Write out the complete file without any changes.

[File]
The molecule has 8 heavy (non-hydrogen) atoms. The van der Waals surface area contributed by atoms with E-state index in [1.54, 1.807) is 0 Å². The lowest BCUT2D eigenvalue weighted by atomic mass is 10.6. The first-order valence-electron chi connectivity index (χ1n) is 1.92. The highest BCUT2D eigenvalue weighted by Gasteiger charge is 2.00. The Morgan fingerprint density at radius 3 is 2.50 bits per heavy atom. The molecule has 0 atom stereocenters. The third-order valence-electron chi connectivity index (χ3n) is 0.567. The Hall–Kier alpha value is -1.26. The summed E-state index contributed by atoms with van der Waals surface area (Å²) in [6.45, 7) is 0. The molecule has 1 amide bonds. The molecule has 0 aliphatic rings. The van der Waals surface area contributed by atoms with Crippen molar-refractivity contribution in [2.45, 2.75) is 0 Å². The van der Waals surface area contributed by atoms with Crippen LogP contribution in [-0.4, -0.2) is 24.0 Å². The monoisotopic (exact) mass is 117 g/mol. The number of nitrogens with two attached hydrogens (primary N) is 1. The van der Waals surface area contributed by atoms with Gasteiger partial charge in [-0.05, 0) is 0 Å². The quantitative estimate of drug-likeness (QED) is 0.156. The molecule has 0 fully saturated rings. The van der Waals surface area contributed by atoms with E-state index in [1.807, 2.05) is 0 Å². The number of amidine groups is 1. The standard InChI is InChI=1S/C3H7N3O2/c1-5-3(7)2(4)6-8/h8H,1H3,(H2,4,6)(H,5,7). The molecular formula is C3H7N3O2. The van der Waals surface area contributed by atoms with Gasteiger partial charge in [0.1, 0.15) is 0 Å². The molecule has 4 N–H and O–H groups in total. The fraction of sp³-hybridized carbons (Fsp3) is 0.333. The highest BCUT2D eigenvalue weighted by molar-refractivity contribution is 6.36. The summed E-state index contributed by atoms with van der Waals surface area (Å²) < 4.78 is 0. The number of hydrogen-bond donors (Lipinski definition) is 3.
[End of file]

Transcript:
The molecule has 8 heavy (non-hydrogen) atoms. The van der Waals surface area contributed by atoms with E-state index in [1.54, 1.807) is 0 Å². The lowest BCUT2D eigenvalue weighted by atomic mass is 10.6. The first-order valence-electron chi connectivity index (χ1n) is 1.92. The highest BCUT2D eigenvalue weighted by Gasteiger charge is 2.00. The Morgan fingerprint density at radius 3 is 2.50 bits per heavy atom. The molecule has 0 atom stereocenters. The third-order valence-electron chi connectivity index (χ3n) is 0.567. The Hall–Kier alpha value is -1.26. The summed E-state index contributed by atoms with van der Waals surface area (Å²) in [6.45, 7) is 0. The molecule has 1 amide bonds. The molecule has 0 aliphatic rings. The van der Waals surface area contributed by atoms with Crippen molar-refractivity contribution in [2.45, 2.75) is 0 Å². The van der Waals surface area contributed by atoms with Crippen LogP contribution in [-0.4, -0.2) is 24.0 Å². The monoisotopic (exact) mass is 117 g/mol. The number of nitrogens with two attached hydrogens (primary N) is 1. The van der Waals surface area contributed by atoms with Gasteiger partial charge in [-0.05, 0) is 0 Å². The quantitative estimate of drug-likeness (QED) is 0.156. The molecule has 0 fully saturated rings. The van der Waals surface area contributed by atoms with E-state index in [1.807, 2.05) is 0 Å². The number of amidine groups is 1. The standard InChI is InChI=1S/C3H7N3O2/c1-5-3(7)2(4)6-8/h8H,1H3,(H2,4,6)(H,5,7). The molecular formula is C3H7N3O2. The van der Waals surface area contributed by atoms with Gasteiger partial charge in [0.1, 0.15) is 0 Å². The molecule has 4 N–H and O–H groups in total. The fraction of sp³-hybridized carbons (Fsp3) is 0.333. The highest BCUT2D eigenvalue weighted by molar-refractivity contribution is 6.36. The summed E-state index contributed by atoms with van der Waals surface area (Å²) < 4.78 is 0. The number of hydrogen-bond donors (Lipinski definition) is 3.